When organising an annual general meeting (AGM), the organiser must ensure that proper notice is given to each member of the owners corporation. The Owners Corporations Act states that this notice must be provided “at least 14 days before the AGM”. While this may appear straightforward, a closer inspection will reveal some curveball questions such as:
- Does this period include the day of receiving the notice and the day of the actual meeting?
- What if the notice was sent outside of business hours?
- What if the notice was given on a public holiday?
It is important that these questions are carefully considered in order to ensure a fair and consistent process. Proper notification ensures that quorum requirements are satisfied, and the decisions reached in the meeting are valid.
By simplifying the governing legislation, this article aims to serve as a pocket reference guide to navigating the rules surrounding an AGM.
Part 1: What is an AGM?
An annual general meeting must be held with all lot owners if the owners corporation receives or pays out money during the financial year. This provides lot owners with the opportunity to discuss matters relating to their property as well as elect the committee members for the upcoming year. Other matters such as considering a maintenance program and allocating a budget are also brought to the AGM.
Members of the owners corporation also have the opportunity to vote on relevant matters and collectively reach decisions.
This is a formal meeting and requires significant preparation. This includes planning and structuring the meeting, preparation of reports, issuing an agenda and notices of the meeting to all members of the owners corporation.
Part 2: Giving Notice for an AGM
An AGM notice must be issued in writing and can be hand delivered, posted, or sent electronically. The Owners Corporation Act requires that notice is given at least 14 days before the AGM. To illustrate this, let’s say that the meeting is scheduled on the 16th of June. The date of the AGM is not considered a part of the 14-day period. If the organiser were to count back 14 days starting from the day before the meeting (the 15th of June) then they will arrive at the 2nd of June. This is the latest date at which a notice must be given to an owner’s corporation member.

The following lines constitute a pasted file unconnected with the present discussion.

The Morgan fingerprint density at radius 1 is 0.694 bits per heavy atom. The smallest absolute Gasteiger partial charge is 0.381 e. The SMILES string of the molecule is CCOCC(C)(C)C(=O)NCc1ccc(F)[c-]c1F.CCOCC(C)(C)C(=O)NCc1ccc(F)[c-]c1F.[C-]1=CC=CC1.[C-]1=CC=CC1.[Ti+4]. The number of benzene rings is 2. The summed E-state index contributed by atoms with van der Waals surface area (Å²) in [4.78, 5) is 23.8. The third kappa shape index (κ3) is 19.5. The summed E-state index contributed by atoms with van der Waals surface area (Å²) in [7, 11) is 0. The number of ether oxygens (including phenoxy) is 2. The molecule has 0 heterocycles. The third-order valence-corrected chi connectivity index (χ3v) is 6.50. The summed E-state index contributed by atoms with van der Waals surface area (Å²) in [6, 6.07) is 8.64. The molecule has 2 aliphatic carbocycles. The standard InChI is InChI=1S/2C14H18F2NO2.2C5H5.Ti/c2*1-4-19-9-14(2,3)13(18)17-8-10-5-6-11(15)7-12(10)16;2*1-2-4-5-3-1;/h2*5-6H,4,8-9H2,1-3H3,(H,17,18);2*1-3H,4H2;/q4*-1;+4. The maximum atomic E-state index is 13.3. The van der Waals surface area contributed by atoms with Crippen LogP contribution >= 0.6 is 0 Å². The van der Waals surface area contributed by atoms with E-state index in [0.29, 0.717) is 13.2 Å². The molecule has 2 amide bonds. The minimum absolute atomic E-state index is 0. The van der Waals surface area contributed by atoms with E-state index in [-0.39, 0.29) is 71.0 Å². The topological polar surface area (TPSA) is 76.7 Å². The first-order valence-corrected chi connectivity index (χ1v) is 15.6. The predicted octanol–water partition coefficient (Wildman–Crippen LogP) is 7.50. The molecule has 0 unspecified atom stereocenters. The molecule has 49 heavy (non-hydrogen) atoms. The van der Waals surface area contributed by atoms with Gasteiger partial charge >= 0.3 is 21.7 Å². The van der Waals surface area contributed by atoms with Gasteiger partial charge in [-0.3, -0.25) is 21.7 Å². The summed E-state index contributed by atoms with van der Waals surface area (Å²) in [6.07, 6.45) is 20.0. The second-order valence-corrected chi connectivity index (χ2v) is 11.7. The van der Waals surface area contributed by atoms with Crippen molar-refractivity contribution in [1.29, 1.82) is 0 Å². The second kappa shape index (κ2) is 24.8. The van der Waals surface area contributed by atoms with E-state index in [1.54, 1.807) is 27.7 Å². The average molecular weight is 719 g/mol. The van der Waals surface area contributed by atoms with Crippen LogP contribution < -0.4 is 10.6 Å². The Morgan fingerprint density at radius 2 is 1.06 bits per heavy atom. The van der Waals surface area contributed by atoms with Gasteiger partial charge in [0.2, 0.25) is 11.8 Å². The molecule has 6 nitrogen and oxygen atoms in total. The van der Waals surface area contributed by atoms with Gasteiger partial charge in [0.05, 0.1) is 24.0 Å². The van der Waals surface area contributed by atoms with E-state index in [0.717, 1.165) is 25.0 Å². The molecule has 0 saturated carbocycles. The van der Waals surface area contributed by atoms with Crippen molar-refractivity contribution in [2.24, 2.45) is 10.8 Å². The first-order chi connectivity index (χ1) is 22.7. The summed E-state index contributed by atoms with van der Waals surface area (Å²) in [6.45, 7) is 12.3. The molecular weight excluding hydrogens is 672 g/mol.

What if the notice is issued on a holiday?
According to the legislation, if the 2nd of June is a public holiday, then the notice must be issued at next possible date (the 1st of June).
When does a notice become effective if it is sent indirectly via post or email?
A notice becomes effective at the time which it is received by the member of the owners corporation. If it is sent electronically via email, it becomes effective the moment it reaches the receiver’s inbox, and the receiver is able to access it. This means that a notice may be sent outside of business hours and still be considered valid.
Alternatively, if the notice is sent via post, then it will be considered effective when it would be delivered in the ordinary course of the post and not at the time that it is sent.
To avoid confusion and a breach of your statutory obligations, make sure that you plan for the notice to be received 14 days before the AGM.
Disclaimer: This publication contains comments of a general and introductory nature only and is provided as an information service. It is not intended to be relied upon as, nor is it a substitute for specific professional legal advice. You should always speak to us and obtain legal advice before taking any action relating to matters raised in this publication.